The Goods and Services Tax (GST) Council will likely meet in September instead of August as planned earlier to consider the base on which 28% GST will be levied on casinos and online gaming. This is because a group of ministers (GoM) reviewing taxation of these activities is yet to submit its report.
Another GoM tasked with making recommendations on setting up GST tribunals in each state will also take more time to finalise its report, sources told FE.
The ministerial panel on casinos, race courses and online gaming met on July 23 in Bengaluru to understand various aspects of racing and on July 24 in Goa to get an industry perspective on taxation of casinos.
“A final meeting of this GoM is expected after August 15 to finalise its report,” an official said. Earlier, the GoM has been given time till August 10 to submit its final report.
The GoM, in its first report, has recommended that online gaming activities should be taxed at 28% on the full value of consideration, by whatever name such consideration may be called including contest entry fee, paid by the player for participation in such games without making a distinction such as games of skill or chance. Since GST is levied on online skill-based gaming at 18% currently on the platform fee (about 20% of the contest entry fee), the tax incidence on this gaming industry will rise.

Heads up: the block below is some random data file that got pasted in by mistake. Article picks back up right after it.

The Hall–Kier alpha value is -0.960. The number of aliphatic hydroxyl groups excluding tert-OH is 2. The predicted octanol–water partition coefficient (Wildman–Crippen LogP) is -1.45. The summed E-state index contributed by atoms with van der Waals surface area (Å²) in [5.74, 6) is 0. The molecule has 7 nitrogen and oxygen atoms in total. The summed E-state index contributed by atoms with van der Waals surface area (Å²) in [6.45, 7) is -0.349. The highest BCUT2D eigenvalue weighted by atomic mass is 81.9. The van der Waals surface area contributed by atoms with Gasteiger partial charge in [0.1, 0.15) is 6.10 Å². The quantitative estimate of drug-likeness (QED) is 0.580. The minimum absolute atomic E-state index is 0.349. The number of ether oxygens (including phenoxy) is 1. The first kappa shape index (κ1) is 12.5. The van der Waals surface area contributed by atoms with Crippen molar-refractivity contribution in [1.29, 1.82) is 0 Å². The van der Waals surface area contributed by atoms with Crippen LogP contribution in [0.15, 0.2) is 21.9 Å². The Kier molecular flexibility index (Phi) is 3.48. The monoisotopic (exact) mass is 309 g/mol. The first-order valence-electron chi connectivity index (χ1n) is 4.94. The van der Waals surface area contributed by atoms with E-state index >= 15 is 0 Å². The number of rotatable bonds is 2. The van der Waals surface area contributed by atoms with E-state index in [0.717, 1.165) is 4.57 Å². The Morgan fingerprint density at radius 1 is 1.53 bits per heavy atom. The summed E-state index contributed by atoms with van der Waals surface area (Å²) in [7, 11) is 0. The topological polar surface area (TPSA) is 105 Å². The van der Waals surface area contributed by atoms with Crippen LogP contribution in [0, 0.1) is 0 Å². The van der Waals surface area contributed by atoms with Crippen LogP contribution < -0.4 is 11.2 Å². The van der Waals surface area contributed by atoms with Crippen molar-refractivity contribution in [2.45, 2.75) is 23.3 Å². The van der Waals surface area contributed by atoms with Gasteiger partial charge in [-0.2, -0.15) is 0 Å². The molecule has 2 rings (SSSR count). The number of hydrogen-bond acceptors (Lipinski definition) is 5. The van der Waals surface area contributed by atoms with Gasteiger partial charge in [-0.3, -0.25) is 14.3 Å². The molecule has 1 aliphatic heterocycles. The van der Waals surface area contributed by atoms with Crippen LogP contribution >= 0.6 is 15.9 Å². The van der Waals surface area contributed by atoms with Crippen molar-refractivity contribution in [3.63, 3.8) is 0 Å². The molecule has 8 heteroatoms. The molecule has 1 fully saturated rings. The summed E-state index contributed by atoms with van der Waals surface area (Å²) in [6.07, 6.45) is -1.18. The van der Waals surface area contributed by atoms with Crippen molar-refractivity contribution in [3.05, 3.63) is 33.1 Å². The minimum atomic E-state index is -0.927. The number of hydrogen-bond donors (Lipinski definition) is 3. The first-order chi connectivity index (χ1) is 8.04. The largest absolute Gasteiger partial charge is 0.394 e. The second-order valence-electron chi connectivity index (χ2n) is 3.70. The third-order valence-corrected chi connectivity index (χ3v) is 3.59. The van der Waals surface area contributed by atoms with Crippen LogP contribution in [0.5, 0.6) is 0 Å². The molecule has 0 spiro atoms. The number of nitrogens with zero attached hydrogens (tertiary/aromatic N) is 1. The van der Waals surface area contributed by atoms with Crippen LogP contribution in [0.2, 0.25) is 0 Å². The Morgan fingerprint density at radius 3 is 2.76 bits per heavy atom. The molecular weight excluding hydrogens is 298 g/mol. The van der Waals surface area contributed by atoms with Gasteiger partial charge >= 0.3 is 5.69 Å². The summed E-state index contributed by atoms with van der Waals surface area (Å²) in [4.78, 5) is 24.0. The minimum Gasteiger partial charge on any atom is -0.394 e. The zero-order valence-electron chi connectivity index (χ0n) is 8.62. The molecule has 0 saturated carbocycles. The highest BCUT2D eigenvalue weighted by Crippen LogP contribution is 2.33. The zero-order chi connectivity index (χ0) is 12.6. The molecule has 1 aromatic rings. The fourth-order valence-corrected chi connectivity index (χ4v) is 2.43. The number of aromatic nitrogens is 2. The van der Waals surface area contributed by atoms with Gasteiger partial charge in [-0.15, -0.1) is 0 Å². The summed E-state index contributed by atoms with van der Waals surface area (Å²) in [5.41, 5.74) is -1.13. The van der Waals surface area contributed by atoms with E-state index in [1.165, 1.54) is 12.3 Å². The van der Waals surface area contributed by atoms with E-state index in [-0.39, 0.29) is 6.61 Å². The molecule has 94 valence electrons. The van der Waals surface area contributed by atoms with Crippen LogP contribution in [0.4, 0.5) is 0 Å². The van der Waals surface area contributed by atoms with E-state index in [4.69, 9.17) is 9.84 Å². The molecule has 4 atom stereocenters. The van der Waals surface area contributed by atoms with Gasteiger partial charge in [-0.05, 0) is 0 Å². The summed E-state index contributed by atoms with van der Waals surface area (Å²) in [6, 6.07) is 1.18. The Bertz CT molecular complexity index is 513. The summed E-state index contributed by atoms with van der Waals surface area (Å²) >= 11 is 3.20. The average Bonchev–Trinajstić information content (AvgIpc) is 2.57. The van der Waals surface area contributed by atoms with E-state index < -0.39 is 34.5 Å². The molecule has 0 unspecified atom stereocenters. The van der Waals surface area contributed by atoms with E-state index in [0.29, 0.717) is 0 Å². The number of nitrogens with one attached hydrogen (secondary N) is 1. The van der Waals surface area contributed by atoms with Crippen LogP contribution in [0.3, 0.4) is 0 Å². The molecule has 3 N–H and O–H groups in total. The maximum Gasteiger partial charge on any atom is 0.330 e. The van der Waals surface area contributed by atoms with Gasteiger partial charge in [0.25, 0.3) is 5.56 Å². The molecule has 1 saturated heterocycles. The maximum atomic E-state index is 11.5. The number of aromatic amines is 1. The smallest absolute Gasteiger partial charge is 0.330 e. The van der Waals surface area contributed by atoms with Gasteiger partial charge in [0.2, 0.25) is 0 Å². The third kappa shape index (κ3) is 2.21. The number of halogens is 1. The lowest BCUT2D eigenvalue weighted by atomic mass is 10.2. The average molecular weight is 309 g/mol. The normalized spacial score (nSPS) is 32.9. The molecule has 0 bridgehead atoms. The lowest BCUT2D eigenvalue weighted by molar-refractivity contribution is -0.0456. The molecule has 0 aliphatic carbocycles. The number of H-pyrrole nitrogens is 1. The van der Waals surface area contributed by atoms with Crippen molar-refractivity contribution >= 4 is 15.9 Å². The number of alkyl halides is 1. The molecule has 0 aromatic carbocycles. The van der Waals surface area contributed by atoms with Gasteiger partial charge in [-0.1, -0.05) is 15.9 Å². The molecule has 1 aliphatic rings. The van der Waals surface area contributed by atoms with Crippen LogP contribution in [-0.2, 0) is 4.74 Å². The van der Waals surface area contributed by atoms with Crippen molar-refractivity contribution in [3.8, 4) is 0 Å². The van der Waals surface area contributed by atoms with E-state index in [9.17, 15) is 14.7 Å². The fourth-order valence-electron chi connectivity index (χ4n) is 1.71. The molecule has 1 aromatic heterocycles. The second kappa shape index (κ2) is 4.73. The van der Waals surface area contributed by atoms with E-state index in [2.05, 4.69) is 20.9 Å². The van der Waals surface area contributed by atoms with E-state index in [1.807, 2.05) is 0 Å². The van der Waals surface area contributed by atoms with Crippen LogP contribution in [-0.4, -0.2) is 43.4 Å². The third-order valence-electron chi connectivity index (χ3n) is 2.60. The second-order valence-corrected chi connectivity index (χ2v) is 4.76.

In case of race courses, the GoM has said GST should continue to be levied at the rate of 28% on the full value of bets pooled in the totalisator and placed with bookmakers. In case of casinos, GST should be applied at the rate of 28% on full face value of the chips/ coins purchased by a player. Once this is levied, no further GST should apply on the value of bets placed in each round, including those played with the winnings of previous rounds, the GoM has said.
No tax on betting using chips won during a game in a casino is seen as a sort of concession, which is not available to players in lotteries.
In the council meeting in Chandigarh on June 29, the GoM convened by Meghalaya chief minister Conrad Sangma was asked to re-examine the taxation issues pertaining to casinos, racing and online gaming. This followed a plea from Goa for better understanding and differential treatment of casinos. Goa had flagged issues such as calculation of tax if the full amount of token purchased is not utilised in a casino and the balance returned at the counter, or if a portion was used for food and entertainment.
The GoM on rate rationalisation, convened by Karnataka chief minister Basavaraj Bommai, was given time till September-end to submit its report. However, it’s not clear if the rate rationalisation report will be ready by then to be taken up in the council meeting.